- The more you put on, the harder it is to remove. Wax cures into a hard product and if you leave it too long or have too much on, it becomes almost impossible to buff off. I’ve seen many times where people put way too much on and then have to strip the whole car as it’s set to rock solid and can’t be buffed.
Second, I like to use straight lines when applying my wax. This goes for liquid and hard wax.
Swirls are an issue that all detailers hate. We do what we do to get rid of them. Swirls are in a circular shape, so I want to minimise the risk of creating these tiny scratches and go in straight lines over a circular motion.
I may get shouted down here, but even if the manufacturer states circular motions, which some do, I’d still opt for straight lines.
I look at it as a patchwork quilt. I go from up to down, then across from left to right to create the quilt. Weird, I know, but it works great for me.
As liquid waxes are so versatile, you can even look to apply them with a Dual Action polisher if you like. It works really well actually and might get you a little more cut in the paint, removing a few defects. Although, that’s not really what waxes are designed to do, which is where polishing comes in… but that’s another article altogether.
My advice would be to run it on a low speed and just take your time. Let the machine do the work and don’t spend too long in one spot. Remember, you’re looking to protect the paint at this point, not correct it.
Removing should be a pretty simple process. Use a plush microfiber towel and apply the minimum pressure possible to remove the product.
With liquid wax you shouldn’t need to leave it to cure as the wax reacts differently to that of hard or paste waxes. This allows you to simply wipe on, buff off. Go at one panel at a time and you won’t be far wrong.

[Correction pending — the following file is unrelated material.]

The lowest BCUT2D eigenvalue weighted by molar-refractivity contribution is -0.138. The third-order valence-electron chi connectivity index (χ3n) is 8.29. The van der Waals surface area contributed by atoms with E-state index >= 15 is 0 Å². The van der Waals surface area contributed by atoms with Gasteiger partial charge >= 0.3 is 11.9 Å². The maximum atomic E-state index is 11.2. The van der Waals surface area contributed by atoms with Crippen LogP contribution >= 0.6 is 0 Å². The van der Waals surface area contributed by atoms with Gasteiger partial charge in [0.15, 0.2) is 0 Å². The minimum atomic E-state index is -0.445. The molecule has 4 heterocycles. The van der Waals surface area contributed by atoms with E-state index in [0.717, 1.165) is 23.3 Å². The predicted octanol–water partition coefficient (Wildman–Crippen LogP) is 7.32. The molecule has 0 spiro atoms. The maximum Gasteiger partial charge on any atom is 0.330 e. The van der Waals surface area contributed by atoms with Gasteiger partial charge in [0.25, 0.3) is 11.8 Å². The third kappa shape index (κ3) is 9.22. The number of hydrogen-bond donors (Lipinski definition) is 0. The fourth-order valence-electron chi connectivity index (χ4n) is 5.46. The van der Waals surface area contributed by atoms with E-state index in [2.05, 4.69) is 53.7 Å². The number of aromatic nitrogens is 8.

Remember, keep your towels clean and free from contaminates. Never use dirty towels and if you drop it, do not, at any point before washing, use it on your paint!
Finally, a great tip that I read on one of the detailing forums was to apply liquid wax like it were a £1,000 wax. Because liquid waxes are generally cheaper than hard waxes, people often lose sight over their true value.
Just take your time and go one panel at a time and you won’t go far wrong.
Why use liquid wax over hard/ paste wax?
The main reason to use a liquid wax over a hard wax has to be the ease of application for me.
Everything from applying the product to your applicator to buffing the product away is just easier and you can get your car protected in a much shorter period of time.
Liquid waxes are often quite a bit cheaper than most hard waxes as well. Although I would argue that you get more for your money with a tub of hard wax, assuming the standard 200ml, compared to a 200ml or even a 500ml liquid wax.
A lot of people see a liquid wax as a much more user-friendly product as well. You just pour it out the bottle, apply and wipe off. They don’t need any curing time and in 15 minutes you can comfortably have your whole car waxed and ready to go.